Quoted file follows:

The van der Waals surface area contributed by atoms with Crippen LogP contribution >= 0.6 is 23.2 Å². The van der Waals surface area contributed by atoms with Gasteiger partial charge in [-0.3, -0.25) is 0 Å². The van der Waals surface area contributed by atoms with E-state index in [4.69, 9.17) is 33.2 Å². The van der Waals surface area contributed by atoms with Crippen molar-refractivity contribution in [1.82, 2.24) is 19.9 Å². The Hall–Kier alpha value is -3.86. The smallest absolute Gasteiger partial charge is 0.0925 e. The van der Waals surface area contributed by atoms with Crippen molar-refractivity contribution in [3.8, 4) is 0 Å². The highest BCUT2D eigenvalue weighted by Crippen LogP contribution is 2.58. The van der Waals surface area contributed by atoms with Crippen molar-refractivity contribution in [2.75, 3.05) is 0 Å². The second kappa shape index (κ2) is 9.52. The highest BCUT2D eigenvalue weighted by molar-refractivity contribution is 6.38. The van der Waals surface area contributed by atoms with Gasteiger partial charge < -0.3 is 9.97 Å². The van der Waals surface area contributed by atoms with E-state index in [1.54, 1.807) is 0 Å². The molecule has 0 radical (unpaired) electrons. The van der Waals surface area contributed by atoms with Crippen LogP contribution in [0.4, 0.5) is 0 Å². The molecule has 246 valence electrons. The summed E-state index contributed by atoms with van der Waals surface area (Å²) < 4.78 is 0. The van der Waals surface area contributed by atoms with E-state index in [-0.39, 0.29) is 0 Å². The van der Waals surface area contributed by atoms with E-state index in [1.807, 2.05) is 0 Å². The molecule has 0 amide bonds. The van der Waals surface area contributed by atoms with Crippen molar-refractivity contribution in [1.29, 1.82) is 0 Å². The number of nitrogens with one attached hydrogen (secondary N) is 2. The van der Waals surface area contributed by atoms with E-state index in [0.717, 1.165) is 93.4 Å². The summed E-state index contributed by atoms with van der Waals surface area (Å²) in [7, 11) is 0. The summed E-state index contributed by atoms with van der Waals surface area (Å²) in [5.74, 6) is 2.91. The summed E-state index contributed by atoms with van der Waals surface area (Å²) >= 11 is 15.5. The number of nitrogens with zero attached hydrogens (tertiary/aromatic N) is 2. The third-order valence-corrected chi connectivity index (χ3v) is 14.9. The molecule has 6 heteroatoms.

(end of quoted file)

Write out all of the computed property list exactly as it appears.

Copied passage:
The van der Waals surface area contributed by atoms with Crippen LogP contribution >= 0.6 is 23.2 Å². The van der Waals surface area contributed by atoms with Gasteiger partial charge in [-0.3, -0.25) is 0 Å². The van der Waals surface area contributed by atoms with E-state index in [4.69, 9.17) is 33.2 Å². The van der Waals surface area contributed by atoms with Crippen molar-refractivity contribution in [1.82, 2.24) is 19.9 Å². The Hall–Kier alpha value is -3.86. The smallest absolute Gasteiger partial charge is 0.0925 e. The van der Waals surface area contributed by atoms with Crippen molar-refractivity contribution in [3.8, 4) is 0 Å². The highest BCUT2D eigenvalue weighted by Crippen LogP contribution is 2.58. The van der Waals surface area contributed by atoms with Crippen molar-refractivity contribution in [2.75, 3.05) is 0 Å². The second kappa shape index (κ2) is 9.52. The highest BCUT2D eigenvalue weighted by molar-refractivity contribution is 6.38. The van der Waals surface area contributed by atoms with Gasteiger partial charge < -0.3 is 9.97 Å². The van der Waals surface area contributed by atoms with E-state index in [1.54, 1.807) is 0 Å². The molecule has 0 radical (unpaired) electrons. The van der Waals surface area contributed by atoms with Crippen LogP contribution in [0.4, 0.5) is 0 Å². The molecule has 246 valence electrons. The summed E-state index contributed by atoms with van der Waals surface area (Å²) < 4.78 is 0. The van der Waals surface area contributed by atoms with E-state index in [-0.39, 0.29) is 0 Å². The van der Waals surface area contributed by atoms with E-state index in [1.807, 2.05) is 0 Å². The molecule has 0 amide bonds. The van der Waals surface area contributed by atoms with Crippen molar-refractivity contribution in [1.29, 1.82) is 0 Å². The number of nitrogens with one attached hydrogen (secondary N) is 2. The van der Waals surface area contributed by atoms with E-state index in [0.717, 1.165) is 93.4 Å². The summed E-state index contributed by atoms with van der Waals surface area (Å²) in [7, 11) is 0. The summed E-state index contributed by atoms with van der Waals surface area (Å²) in [5.74, 6) is 2.91. The summed E-state index contributed by atoms with van der Waals surface area (Å²) >= 11 is 15.5. The number of nitrogens with zero attached hydrogens (tertiary/aromatic N) is 2. The third-order valence-corrected chi connectivity index (χ3v) is 14.9. The molecule has 6 heteroatoms.